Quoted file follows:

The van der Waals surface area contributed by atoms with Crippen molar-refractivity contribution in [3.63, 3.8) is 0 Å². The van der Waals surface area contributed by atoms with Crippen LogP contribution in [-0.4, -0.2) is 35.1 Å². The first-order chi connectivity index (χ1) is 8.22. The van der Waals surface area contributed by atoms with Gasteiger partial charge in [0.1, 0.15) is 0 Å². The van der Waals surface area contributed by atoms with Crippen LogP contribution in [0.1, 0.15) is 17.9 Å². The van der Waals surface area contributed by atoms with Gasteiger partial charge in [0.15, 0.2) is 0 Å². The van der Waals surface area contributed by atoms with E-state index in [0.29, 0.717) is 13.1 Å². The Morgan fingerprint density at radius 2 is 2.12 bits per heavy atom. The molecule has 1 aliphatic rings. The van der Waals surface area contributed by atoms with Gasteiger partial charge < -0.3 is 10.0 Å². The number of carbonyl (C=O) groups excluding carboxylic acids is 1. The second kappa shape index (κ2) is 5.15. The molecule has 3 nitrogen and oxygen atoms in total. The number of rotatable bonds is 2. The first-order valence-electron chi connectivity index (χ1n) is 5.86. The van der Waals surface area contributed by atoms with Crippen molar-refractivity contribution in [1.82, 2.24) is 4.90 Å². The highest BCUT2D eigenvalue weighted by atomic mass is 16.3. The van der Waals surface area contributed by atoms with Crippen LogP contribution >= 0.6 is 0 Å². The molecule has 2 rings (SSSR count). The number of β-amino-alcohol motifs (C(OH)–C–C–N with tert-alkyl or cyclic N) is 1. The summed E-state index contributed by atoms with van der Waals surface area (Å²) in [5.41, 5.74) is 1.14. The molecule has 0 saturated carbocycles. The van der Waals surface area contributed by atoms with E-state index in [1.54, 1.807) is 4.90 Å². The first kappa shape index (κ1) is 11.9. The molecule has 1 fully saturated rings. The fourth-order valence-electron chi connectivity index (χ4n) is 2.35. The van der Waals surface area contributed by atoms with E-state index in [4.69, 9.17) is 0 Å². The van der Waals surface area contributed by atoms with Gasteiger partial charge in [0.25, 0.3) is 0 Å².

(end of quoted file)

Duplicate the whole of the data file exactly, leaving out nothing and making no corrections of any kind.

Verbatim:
The van der Waals surface area contributed by atoms with Crippen molar-refractivity contribution in [3.63, 3.8) is 0 Å². The van der Waals surface area contributed by atoms with Crippen LogP contribution in [-0.4, -0.2) is 35.1 Å². The first-order chi connectivity index (χ1) is 8.22. The van der Waals surface area contributed by atoms with Gasteiger partial charge in [0.1, 0.15) is 0 Å². The van der Waals surface area contributed by atoms with Crippen LogP contribution in [0.1, 0.15) is 17.9 Å². The van der Waals surface area contributed by atoms with Gasteiger partial charge in [0.15, 0.2) is 0 Å². The van der Waals surface area contributed by atoms with E-state index in [0.29, 0.717) is 13.1 Å². The Morgan fingerprint density at radius 2 is 2.12 bits per heavy atom. The molecule has 1 aliphatic rings. The van der Waals surface area contributed by atoms with Gasteiger partial charge < -0.3 is 10.0 Å². The number of carbonyl (C=O) groups excluding carboxylic acids is 1. The second kappa shape index (κ2) is 5.15. The molecule has 3 nitrogen and oxygen atoms in total. The number of rotatable bonds is 2. The first-order valence-electron chi connectivity index (χ1n) is 5.86. The van der Waals surface area contributed by atoms with Crippen molar-refractivity contribution in [1.82, 2.24) is 4.90 Å². The highest BCUT2D eigenvalue weighted by atomic mass is 16.3. The van der Waals surface area contributed by atoms with Crippen LogP contribution >= 0.6 is 0 Å². The molecule has 2 rings (SSSR count). The number of β-amino-alcohol motifs (C(OH)–C–C–N with tert-alkyl or cyclic N) is 1. The summed E-state index contributed by atoms with van der Waals surface area (Å²) in [5.41, 5.74) is 1.14. The molecule has 0 saturated carbocycles. The van der Waals surface area contributed by atoms with E-state index in [1.54, 1.807) is 4.90 Å². The first kappa shape index (κ1) is 11.9. The molecule has 1 fully saturated rings. The fourth-order valence-electron chi connectivity index (χ4n) is 2.35. The van der Waals surface area contributed by atoms with E-state index in [4.69, 9.17) is 0 Å². The van der Waals surface area contributed by atoms with Gasteiger partial charge in [0.25, 0.3) is 0 Å².